Creation Sunday or Creation Care Sunday is celebrated today. It is generally observed the Sunday nearest Earth Day (April 22).
The Psalmist tell us: “The heavens declare the glory of God
The skies (firmament) show His handiwork”
Other passages tell us of the glory of mountains, trees and streams. We probably want to add Valleys to that list.
If we destroy mountain tops (and in the process eliminate peoples’ homes and fields), turn clear streams into rusty, stinking waterways polluted with runoff from mines . . . .
If we fill the skies with haze so that Harrisonburg can no longer be seen from Skyline Drive (Oldtimers assured me that you could 30 or more years ago) . . . .
Are we limiting creation’s praise of God? Have we treated creation in such a way the God is not praised by it as He intended?
Do we believe God created the non-human world of plants, water, rocks, soil and air as well as the human world to praise Him?
How can we work with the rest of God’s Creation to praise God?
Pray with me for better understanding of these questions and better care of God’s world.
Peace lamp prayer suggestion (April 23, 2017):
Father help us to be at peace with your creation. Forgive us for obscuring creation’s praise of you by our pollution of your water, air and land. Teach us to live so the creation may better praise you as “The heavens declare the glory of God and the sky above shows His handiwork.” Psalm 19:1.
Waiting On God
An exploration of the peace witness of the first (old) testament
The Psalmist counsels us “wait on the Lord”! What do you think or imagine yourself doing in response to this counsel? In what situations have you recalled passages from the Bible that include this phrase? In the passages below, what is the context of the word “wait” or “waiting”? In the past I have thought of “waiting” as suggesting prayer and meditation. Is this made explicit in the text? What is the alternative to “waiting”? What more than prayer in suggested by “waiting”? How often does the “waiting” command come in the context of violence? What is the significance of this?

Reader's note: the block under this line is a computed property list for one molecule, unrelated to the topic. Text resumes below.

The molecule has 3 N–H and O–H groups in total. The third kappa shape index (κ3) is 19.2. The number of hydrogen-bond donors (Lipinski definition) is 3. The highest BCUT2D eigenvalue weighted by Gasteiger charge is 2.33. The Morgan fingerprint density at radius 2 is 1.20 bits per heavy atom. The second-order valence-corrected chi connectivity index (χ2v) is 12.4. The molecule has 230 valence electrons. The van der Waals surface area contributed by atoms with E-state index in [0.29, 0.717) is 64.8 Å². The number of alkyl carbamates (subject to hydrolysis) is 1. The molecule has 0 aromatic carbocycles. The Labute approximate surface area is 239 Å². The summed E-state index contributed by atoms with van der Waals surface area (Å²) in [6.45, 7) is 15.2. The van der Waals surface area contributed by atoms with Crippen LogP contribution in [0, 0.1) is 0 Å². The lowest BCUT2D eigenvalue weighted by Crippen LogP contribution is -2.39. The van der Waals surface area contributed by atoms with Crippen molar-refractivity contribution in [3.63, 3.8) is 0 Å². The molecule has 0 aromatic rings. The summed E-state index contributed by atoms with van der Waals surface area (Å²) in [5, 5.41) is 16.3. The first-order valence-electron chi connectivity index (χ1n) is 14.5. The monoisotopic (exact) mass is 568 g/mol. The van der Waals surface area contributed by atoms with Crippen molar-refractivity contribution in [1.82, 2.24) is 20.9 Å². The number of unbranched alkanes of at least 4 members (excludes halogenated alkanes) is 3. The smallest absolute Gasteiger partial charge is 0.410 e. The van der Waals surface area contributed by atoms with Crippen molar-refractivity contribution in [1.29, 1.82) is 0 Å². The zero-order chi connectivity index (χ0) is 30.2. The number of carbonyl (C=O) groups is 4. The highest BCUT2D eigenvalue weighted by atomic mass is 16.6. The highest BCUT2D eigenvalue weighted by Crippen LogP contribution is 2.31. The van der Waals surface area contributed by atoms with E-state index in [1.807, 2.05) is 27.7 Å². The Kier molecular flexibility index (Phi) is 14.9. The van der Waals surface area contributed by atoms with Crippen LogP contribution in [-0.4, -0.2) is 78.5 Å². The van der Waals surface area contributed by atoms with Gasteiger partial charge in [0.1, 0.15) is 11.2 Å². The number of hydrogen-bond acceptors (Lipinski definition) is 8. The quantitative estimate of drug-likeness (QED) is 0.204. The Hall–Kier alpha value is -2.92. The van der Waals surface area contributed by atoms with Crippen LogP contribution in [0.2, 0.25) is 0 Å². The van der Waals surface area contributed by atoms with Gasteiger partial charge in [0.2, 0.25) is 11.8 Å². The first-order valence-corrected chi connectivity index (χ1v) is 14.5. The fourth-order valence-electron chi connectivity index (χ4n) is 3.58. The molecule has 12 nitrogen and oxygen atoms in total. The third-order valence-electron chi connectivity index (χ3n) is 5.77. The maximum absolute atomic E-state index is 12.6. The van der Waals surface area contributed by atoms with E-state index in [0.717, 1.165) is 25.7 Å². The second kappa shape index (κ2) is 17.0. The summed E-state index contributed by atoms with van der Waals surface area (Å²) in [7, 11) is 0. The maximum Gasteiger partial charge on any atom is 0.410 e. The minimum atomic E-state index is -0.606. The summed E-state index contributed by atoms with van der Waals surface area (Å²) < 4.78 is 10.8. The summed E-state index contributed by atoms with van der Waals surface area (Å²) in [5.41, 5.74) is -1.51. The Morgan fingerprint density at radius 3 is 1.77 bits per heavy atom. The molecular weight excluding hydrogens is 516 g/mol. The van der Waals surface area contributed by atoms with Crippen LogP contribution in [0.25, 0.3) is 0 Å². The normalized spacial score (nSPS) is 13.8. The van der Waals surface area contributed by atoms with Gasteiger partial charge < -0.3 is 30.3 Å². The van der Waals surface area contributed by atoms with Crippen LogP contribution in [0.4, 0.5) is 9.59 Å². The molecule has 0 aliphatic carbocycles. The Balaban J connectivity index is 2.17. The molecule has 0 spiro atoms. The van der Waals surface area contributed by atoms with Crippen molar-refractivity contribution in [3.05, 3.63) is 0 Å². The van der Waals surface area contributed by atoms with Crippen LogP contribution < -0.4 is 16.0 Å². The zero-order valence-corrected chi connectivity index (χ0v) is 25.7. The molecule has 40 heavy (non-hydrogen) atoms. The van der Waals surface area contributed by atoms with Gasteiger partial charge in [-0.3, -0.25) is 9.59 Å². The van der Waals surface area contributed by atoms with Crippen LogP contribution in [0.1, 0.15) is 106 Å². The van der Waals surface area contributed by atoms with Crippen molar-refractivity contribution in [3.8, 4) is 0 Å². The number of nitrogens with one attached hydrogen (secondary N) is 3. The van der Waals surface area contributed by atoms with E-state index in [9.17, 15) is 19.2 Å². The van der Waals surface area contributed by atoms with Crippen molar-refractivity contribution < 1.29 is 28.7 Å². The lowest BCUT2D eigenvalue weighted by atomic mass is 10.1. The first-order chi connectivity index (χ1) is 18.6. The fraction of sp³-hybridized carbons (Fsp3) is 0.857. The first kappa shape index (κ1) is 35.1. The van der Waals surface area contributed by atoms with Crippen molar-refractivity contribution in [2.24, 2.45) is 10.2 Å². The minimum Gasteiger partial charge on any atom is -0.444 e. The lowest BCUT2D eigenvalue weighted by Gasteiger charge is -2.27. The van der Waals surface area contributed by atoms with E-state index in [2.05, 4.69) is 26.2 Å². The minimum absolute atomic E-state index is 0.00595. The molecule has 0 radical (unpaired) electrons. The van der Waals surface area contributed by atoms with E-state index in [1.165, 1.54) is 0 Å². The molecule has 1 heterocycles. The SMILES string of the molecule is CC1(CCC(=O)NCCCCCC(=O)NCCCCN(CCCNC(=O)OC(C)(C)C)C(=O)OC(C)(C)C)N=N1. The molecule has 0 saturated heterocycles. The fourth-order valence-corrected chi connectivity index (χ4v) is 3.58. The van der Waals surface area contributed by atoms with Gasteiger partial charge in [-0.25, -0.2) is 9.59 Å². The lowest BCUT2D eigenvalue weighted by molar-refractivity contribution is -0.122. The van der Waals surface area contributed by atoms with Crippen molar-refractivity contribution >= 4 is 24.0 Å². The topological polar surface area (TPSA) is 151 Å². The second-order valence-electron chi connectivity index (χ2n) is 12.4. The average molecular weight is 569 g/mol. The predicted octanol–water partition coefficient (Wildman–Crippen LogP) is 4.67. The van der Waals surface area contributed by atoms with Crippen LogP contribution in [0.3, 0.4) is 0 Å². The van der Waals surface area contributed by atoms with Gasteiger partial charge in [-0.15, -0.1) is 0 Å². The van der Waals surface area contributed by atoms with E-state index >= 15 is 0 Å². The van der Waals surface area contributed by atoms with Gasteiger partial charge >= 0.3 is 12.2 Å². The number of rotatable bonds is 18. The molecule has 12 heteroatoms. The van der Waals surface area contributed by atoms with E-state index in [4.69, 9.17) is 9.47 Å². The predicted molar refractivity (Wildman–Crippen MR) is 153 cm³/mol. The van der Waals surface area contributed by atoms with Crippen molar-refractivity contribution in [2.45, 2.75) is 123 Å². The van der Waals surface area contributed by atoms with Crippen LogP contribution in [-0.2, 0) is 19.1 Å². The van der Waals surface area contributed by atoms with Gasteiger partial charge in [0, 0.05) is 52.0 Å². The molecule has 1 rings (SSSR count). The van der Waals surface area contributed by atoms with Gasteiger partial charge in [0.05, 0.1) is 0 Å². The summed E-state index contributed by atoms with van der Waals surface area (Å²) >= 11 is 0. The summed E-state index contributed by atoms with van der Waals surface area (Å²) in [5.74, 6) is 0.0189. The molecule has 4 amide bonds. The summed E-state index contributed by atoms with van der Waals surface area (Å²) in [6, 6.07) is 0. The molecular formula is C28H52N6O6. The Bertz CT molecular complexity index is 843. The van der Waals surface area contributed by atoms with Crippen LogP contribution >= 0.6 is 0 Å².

16 The king is not saved by his great army;
a warrior is not delivered by his great strength.
17 The war horse is a false hope for salvation,
and by its great might it cannot rescue.
18 Behold, the eye of the Lord is on those who fear him,
on those who hope in his steadfast love,
19 that he may deliver their soul from death
and keep them alive in famine.
20 Our soul waits for the Lord;
he is our help and our shield.
21 For our heart is glad in him,
because we trust in his holy name.
22 Let your steadfast love, O Lord, be upon us,
even as we hope in you. Psalm 33: 16-22
14 The wicked draw the sword and bend their bows
to bring down the poor and needy,
to slay those whose way is upright;
15 their sword shall enter their own heart,
and their bows shall be broken.
32 The wicked watches for the righteous
and seeks to put him to death.
33 The Lord will not abandon him to his power
or let him be condemned when he is brought to trial.
34 Wait for the Lord and keep his way,
and he will exalt you to inherit the land;
you will look on when the wicked are cut off. Psalm 37:(5-9) 14-15, 32-34
See below for a list of similar passages*
Psalm 33 use of the word “wait” is preceded by description of violence against the people of God. (“Whether the king is to use his great army or not is not clarified.) Action of God’s people is not needed. Waiting leads to affirmation of God’s presence and control of the situation. Note the words “help”, “trust”, “hope” as helper words for “wait”.
In Psalm 37 the situation is bleak. Not just the people of God are the target of the forces of evil, but specifically “the poor and needy”. Violence is what evil people do. The people of God “wait” and “keep his way”. Keeping God’s way refers to covenant/Torah behavior. In the end “the wicked [will be] cut off”.
Is this part of Paul’s source for “Vengeance is mine, says the Lord” (Rom. 12:19 with Deut. 32:35)? How is Paul’s reminder related to the need to wait? Note surrounding the “vengeance” command we are encouraged to “love”, “seek peace”, and “feed” [your] enemy”. Here we have some of the things from the life and teachings of Jesus that are to the focus the people of God while waiting for God to act.
The “First” Testament basis for the peace understanding of Anabaptists needs further exploration. There is much violence found in the First Testament. The New Testament affirms the contrasting thread lifted out here that calls for us to wait on God. From God comes protection and vengeance/justice.
*Similar passages are:
Psalm 25:1-5, Psalm 27: 11-14, Psalm 62:1-7 (See also, Psalm 40:1-3—no suggestion of violence in this passage), Psalm 130:1-6, Proverbs 20:22, Lamentations 3:13-26, Isaiah 30:15-18 (the word “rest” is used in this passage), Micah 7:2-3, 7; Isaiah 40:28-31 (God has just “rescued” Israel from Babylon), Isa. 64:1-4, Zephaniah 3:8
“The Lord will fight for you; you need only to be still” (Exodus 14:14).